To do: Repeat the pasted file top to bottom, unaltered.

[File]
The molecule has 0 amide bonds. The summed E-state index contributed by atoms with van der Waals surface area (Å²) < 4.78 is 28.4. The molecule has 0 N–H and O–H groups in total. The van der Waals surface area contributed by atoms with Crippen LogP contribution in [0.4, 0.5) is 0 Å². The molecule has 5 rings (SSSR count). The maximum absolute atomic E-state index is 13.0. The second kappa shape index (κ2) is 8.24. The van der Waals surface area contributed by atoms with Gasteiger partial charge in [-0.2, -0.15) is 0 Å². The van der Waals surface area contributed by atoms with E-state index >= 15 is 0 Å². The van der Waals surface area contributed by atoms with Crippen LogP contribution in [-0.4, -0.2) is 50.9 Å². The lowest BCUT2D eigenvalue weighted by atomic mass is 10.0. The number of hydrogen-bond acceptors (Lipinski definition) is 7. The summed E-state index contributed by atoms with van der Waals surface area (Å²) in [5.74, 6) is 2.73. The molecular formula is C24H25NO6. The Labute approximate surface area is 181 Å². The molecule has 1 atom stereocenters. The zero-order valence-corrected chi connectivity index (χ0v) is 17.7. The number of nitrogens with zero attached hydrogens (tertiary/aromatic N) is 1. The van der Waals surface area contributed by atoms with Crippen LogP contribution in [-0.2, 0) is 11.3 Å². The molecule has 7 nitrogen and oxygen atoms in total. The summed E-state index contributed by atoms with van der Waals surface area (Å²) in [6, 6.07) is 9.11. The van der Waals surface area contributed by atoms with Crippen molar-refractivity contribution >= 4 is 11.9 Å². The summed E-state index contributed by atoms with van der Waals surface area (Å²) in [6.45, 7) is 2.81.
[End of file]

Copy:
The molecule has 0 amide bonds. The summed E-state index contributed by atoms with van der Waals surface area (Å²) < 4.78 is 28.4. The molecule has 0 N–H and O–H groups in total. The van der Waals surface area contributed by atoms with Crippen LogP contribution in [0.4, 0.5) is 0 Å². The molecule has 5 rings (SSSR count). The maximum absolute atomic E-state index is 13.0. The second kappa shape index (κ2) is 8.24. The van der Waals surface area contributed by atoms with Gasteiger partial charge in [-0.2, -0.15) is 0 Å². The van der Waals surface area contributed by atoms with E-state index >= 15 is 0 Å². The van der Waals surface area contributed by atoms with Crippen LogP contribution in [-0.4, -0.2) is 50.9 Å². The lowest BCUT2D eigenvalue weighted by atomic mass is 10.0. The number of hydrogen-bond acceptors (Lipinski definition) is 7. The summed E-state index contributed by atoms with van der Waals surface area (Å²) in [5.74, 6) is 2.73. The molecular formula is C24H25NO6. The Labute approximate surface area is 181 Å². The molecule has 1 atom stereocenters. The zero-order valence-corrected chi connectivity index (χ0v) is 17.7. The number of nitrogens with zero attached hydrogens (tertiary/aromatic N) is 1. The van der Waals surface area contributed by atoms with Crippen LogP contribution in [-0.2, 0) is 11.3 Å². The molecule has 7 nitrogen and oxygen atoms in total. The summed E-state index contributed by atoms with van der Waals surface area (Å²) in [6, 6.07) is 9.11. The van der Waals surface area contributed by atoms with Crippen molar-refractivity contribution >= 4 is 11.9 Å². The summed E-state index contributed by atoms with van der Waals surface area (Å²) in [6.45, 7) is 2.81.